Republican Bexar County Clerk Gerry Rickhoff appears bent on getting on the wrong side of every elected official in the county, regardless of party affiliation.
His popularity isn’t high among area justices of the peace and judges who perform weddings, since he threatened to turn them in to the IRS because he does not believe they are reporting all income earned from conducting marriage ceremonies.
Most recently, Rickhoff incurred the wrath of the 13 criminal county court-at-law judges, 10 of them Republican, with his plans to move the clerks assigned to their courts every four months.
The current plan does not involve the two civil courts or the two probate courts, which include that of his brother, Probate Court Judge Tom Rickhoff, but the county clerk said it’s a work in progress and could change.
Attempts by the judges to reason, negotiate and even threaten to sue have not changed Rickhoff’s court management plans, which go into effect March 11. The county judges are frustrated; they want him to leave the current system alone.
Jurists have approached the county clerk individually and as a group. They have even asked commissioners and the district attorney for help, but their hands are legally tied. Rickhoff is an elected official accountable only to the voters.
The judges claim Rickhoff’s plans for their office staffs are not the most efficient way to run a business. Rickhoff’s response is that it’s not a business.
Unfortunately for the county judges, the clerks in their courts are Rickhoff’s employees. He has the authority to hire, assign, discipline and fire them as he sees fit. The new management plan is designed to cross-train employees and the judges support him on that, but question his heavy-handed manner.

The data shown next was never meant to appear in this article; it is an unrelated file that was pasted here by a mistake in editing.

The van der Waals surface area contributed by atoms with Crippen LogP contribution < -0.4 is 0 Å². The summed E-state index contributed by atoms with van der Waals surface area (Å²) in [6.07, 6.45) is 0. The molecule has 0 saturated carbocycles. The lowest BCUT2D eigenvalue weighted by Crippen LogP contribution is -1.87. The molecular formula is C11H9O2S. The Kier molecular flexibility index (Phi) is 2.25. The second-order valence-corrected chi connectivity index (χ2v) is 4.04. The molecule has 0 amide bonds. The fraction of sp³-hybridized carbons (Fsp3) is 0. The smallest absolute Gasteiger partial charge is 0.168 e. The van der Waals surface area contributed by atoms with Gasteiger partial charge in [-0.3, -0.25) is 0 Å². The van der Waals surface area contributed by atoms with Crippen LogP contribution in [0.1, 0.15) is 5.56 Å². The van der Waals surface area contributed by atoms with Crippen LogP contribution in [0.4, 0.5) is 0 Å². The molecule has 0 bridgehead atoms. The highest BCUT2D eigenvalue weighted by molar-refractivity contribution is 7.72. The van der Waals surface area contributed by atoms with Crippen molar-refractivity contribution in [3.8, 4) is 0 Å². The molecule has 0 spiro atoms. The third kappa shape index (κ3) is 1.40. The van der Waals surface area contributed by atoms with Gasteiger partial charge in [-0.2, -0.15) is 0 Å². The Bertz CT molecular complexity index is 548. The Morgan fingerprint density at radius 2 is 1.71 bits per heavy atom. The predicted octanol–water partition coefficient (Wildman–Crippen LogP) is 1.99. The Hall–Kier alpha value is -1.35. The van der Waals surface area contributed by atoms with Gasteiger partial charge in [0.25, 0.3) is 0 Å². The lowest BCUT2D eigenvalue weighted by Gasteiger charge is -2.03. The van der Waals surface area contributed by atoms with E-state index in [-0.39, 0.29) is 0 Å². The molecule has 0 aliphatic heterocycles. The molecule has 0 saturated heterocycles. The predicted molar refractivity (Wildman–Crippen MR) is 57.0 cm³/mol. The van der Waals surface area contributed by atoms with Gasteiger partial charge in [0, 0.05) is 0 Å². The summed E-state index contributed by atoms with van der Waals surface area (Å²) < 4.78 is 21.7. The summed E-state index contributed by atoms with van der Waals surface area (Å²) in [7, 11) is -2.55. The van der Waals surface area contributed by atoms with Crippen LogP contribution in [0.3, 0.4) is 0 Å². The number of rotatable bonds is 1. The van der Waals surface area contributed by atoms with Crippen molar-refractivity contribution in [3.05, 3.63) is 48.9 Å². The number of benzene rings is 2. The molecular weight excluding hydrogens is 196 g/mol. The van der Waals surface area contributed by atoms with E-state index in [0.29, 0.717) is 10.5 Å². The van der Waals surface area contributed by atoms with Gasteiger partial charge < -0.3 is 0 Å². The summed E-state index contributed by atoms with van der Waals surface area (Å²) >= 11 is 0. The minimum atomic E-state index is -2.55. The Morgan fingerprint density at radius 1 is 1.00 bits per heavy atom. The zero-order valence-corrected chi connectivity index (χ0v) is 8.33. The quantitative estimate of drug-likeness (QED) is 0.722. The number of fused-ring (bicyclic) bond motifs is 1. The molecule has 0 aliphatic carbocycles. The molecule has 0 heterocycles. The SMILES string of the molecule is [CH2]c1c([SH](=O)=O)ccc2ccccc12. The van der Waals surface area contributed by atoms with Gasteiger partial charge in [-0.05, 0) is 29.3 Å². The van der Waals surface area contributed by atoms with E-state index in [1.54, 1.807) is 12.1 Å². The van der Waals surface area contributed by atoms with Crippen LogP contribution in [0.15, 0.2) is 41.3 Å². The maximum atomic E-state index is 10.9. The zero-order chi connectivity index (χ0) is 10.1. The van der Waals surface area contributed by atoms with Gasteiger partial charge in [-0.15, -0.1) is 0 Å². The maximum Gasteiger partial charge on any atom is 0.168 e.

In an interview earlier this week, Rickhoff announced he now proposes to move clerks out of the courts one at a time every four months. That should appease the judges a bit, but in keeping with his contrarian style the county clerk had not informed the judges.
Any nudge in popularity that move produces will probably be short-lived. Next on Rickhoff’s agenda is a plan to seek accountability from the court reporters and coordinators who work for the district and county judges.
The county is paying them for 40-hour work weeks, but there is no official time, according to Rickhoff. The reporters and coordinators who are hired by the judges often keep the judges’ hours. They come in late and leave early, he said.
Last week Rickhoff sent a letter to the county’s outside auditor seeking a fraud inquiry as part of the annual audit of the county’s financial statement for the fiscal year which ended Sept. 30, 2012.
The county clerk is technically also the county’s treasurer and as such Rickhoff signs off on the county’s payroll, but he has questions about the multimillion dollar payroll’s accuracy. Timekeeping practices vary among the various departments and offices, he said.
“Their method of timekeeping is essentially an honor system and prone to fraud,” he wrote in his letter to the auditors.
He also is asking the county auditor to develop a method for keeping tabs on earnings by county officials for weddings and a review of tax abatement agreements approved by the county.
Vendor bids are also on his radar.
Rickhoff suspects some vendors are submitting low bids with the intention of regaining the lost profit through change orders after the contract is awarded.
Rickhoff acknowledges his 18 years in office have given him a bully pulpit, and he intends to use it to address those things he does not see as right.
The county clerk’s motives are commendable, but you would think that with almost two decades in office he would find a less antagonistic method of accomplishing his mission.
Rickhoff stirs courthouse waters
March 2, 2013
San Antonio Express-News